from The American Heritage® Dictionary of the English Language, 4th Edition

  • n. A composition or structure in radiating form or arrangement, such as a rotating display of fireworks.
  • n. An ornamental branched candleholder, sometimes backed by a mirror.
  • n. An earring that consists of a central piece with three smaller ornaments or stones hanging from it.

from Wiktionary, Creative Commons Attribution/Share-Alike License

  • n. An ornamental branched candle holder, sometimes with a mirror behind.
  • n. A type of firework which creates a "whirling top" or "flying saucer" effect.

from The Century Dictionary and Cyclopedia

  • n. A branched lightholder, whether for candles or lamps, whether standing on a foot (see candelabrum) serving as a bracket projecting from the wall. The former is the more common signification in English use.
  • n. A kind of revolving firework; a pyrotechnic revolving sun; also, any revolving jet of similar form or character: as, a girandole of water.
  • n. A piece of jewelry of pendent form, often consisting of a central larger pendant surrounded by smaller ones.
  • n. In fortification, a connection of several mine-chambers for the defense of the place of arms of the covered way.

from WordNet 3.0 Copyright 2006 by Princeton University. All rights reserved.

  • n. an ornate candle holder; often with a mirror


from The American Heritage® Dictionary of the English Language, 4th Edition

French, from Italian girandola, from girare, to turn, from Late Latin gȳrāre; see gyrate.

from Wiktionary, Creative Commons Attribution/Share-Alike License

From French girandole, from Italian girandola, from girare ‘to turn, gyrate’.


  • The earliest uses of "girandole" in English, in the 17th century, referred to a kind of firework or to something, such as a fountain, with a radiating pattern like that of a firework.

    Merriam-Webster's Word of the Day

  • By the 18th century "girandole" was being used for a branched candlestick, perhaps due to its resemblance to the firework.

    Merriam-Webster's Word of the Day

  • Such a pattern is reflected in the word's etymology: "girandole" can be traced back, by way of French and Italian, to the Latin word "gyrus," meaning "gyre" or "a circular or spiral motion or form."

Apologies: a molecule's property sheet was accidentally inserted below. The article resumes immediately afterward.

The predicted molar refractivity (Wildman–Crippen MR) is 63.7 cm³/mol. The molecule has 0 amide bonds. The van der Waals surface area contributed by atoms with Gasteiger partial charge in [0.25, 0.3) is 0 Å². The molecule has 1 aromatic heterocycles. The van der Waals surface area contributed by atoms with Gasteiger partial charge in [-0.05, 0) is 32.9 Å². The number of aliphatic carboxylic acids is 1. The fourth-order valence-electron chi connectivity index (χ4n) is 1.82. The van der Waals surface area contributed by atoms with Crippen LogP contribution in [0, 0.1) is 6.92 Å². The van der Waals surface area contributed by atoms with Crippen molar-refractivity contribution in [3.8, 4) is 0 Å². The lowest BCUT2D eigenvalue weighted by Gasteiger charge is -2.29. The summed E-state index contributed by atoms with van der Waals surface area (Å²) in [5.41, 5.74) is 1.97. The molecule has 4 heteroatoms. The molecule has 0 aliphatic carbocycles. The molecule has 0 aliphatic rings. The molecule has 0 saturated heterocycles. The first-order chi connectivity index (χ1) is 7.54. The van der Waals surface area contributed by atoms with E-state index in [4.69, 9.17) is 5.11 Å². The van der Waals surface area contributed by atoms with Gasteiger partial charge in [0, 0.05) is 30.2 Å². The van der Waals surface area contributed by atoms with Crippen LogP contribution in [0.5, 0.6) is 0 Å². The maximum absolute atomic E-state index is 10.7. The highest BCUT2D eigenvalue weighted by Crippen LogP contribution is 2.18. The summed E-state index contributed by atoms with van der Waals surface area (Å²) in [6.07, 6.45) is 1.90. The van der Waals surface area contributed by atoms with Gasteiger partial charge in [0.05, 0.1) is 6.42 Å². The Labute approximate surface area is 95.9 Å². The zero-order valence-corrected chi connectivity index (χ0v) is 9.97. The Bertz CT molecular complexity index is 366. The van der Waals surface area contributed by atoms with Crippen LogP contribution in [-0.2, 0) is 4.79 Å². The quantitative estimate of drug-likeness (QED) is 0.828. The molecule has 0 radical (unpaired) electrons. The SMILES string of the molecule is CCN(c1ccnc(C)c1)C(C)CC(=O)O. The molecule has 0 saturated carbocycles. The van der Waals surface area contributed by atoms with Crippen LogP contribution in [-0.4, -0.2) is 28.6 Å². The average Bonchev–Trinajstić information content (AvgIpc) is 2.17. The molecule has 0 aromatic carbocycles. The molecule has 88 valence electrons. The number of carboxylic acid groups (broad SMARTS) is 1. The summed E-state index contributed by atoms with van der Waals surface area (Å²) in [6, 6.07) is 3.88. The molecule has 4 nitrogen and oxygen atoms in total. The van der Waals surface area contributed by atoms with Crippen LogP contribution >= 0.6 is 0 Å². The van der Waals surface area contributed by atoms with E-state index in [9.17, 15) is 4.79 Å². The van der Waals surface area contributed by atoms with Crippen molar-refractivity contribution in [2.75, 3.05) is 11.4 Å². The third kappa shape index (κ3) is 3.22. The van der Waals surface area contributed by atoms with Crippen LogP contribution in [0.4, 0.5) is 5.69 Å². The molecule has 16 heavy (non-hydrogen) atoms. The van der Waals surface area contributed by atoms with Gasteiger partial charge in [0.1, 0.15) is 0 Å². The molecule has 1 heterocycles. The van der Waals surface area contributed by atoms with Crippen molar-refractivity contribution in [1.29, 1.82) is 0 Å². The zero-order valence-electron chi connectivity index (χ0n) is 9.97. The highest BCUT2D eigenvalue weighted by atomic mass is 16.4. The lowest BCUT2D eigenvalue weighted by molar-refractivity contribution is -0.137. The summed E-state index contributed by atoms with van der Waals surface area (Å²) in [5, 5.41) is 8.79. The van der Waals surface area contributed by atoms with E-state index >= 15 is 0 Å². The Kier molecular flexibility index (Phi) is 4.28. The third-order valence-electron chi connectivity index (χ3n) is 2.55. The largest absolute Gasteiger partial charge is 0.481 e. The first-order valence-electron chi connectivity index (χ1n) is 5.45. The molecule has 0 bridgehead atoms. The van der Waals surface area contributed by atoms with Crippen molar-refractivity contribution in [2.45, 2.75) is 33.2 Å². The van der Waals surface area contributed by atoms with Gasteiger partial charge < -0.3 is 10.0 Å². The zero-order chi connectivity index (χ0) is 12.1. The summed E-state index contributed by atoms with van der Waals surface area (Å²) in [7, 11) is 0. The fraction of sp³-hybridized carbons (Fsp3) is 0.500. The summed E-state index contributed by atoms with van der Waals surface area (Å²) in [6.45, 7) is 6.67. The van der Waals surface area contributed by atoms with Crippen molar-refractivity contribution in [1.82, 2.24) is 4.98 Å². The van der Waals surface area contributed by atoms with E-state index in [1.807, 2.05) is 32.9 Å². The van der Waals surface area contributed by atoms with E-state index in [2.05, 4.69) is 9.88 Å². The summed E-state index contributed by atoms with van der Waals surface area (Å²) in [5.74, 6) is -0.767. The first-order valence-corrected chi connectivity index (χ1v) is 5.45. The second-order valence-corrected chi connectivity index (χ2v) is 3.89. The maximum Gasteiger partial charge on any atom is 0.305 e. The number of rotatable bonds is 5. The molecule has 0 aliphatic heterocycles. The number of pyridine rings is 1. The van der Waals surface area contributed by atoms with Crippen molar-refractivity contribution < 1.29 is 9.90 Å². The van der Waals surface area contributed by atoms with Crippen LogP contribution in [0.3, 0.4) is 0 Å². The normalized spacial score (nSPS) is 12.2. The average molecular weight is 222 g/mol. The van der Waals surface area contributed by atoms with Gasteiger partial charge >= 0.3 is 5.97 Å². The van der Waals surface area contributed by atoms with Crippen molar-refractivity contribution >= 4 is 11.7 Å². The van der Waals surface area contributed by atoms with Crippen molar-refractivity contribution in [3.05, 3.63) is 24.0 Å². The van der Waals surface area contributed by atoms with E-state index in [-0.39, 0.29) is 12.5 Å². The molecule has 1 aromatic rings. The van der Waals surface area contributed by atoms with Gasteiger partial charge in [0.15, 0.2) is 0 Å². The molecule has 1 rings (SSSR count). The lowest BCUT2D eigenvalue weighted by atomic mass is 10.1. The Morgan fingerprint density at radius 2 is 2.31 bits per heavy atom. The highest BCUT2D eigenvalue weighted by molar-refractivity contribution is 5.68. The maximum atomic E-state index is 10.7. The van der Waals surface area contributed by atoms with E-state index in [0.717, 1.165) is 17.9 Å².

Merriam-Webster's Word of the Day

  • The choice furniture is arranged among paintings, girandole mirrors, lamps, porcelain and silver that would once have been prized by the carriage trade knocking on Phyfe's showroom door.

    Furniture for a Young Nation

  • Back to the pasta bentos – penne (actually girandole) with creamy sundried tomato sauce, pine nuts and rucola.

    Bento #132 « Were rabbits

  • On the pans that hung like haloes over the sink and on the winged girandole by the stairs it shone.

    At Swim, Two Boys

  • It was tastefully appointed with expensive antiques -- such as an early-nineteenth-century French giltwood barometer, an Italian girandole and a Chinese enamel hanging lantern -- decorative paintings, and plush furnishings.

    Sinatra The Man Behind the Myth

  • A pair of girandole ear-rings of brilliants, each consisting of a large stud brilliant and of three pear-shaped brilliants united by four small ones; another pair of ear-rings composed of fourteen small brilliants forming a clustre of grapes, each stud of a single brilliant.

    Diamonds and Pearls

  • I have seen a set of cut-glass sent to Calcutta for the purpose, or a girandole, too handsome for Brazilian purchasers.

    Journal of a Voyage to Brazil And Residence There During Part of the Years 1821, 1822, 1823

  • A few tears were shed by Dulac over the thin lank locks he was called upon to friz, and when all was completed and he held aloft the girandole to light him down the back stairs used by members of the royal household to gain admission to the state apartments of the royal palace without passing through the crowd in the ante-room, the faithful fellow turned heartbroken to his master's chamber.

    Lippincott's Magazine of Popular Literature and Science Volume 17, No. 097, January, 1876


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  • I wonder if there are other words for water fountain effects.

    July 4, 2017

  • His brief part should have been droll,

    A gesture, a flourish, a girandole.

    But clownish excess

    From too much success

    Has trapped us now in the Grand Guignol.

    July 4, 2017

  • Poor Sir Philip, as if he had seen the face of Medusa, flew back, and encountered a girandole, which fell to the floor—a girandole no more.

    —Robert Bage, 1796, Hermsprong

    March 22, 2009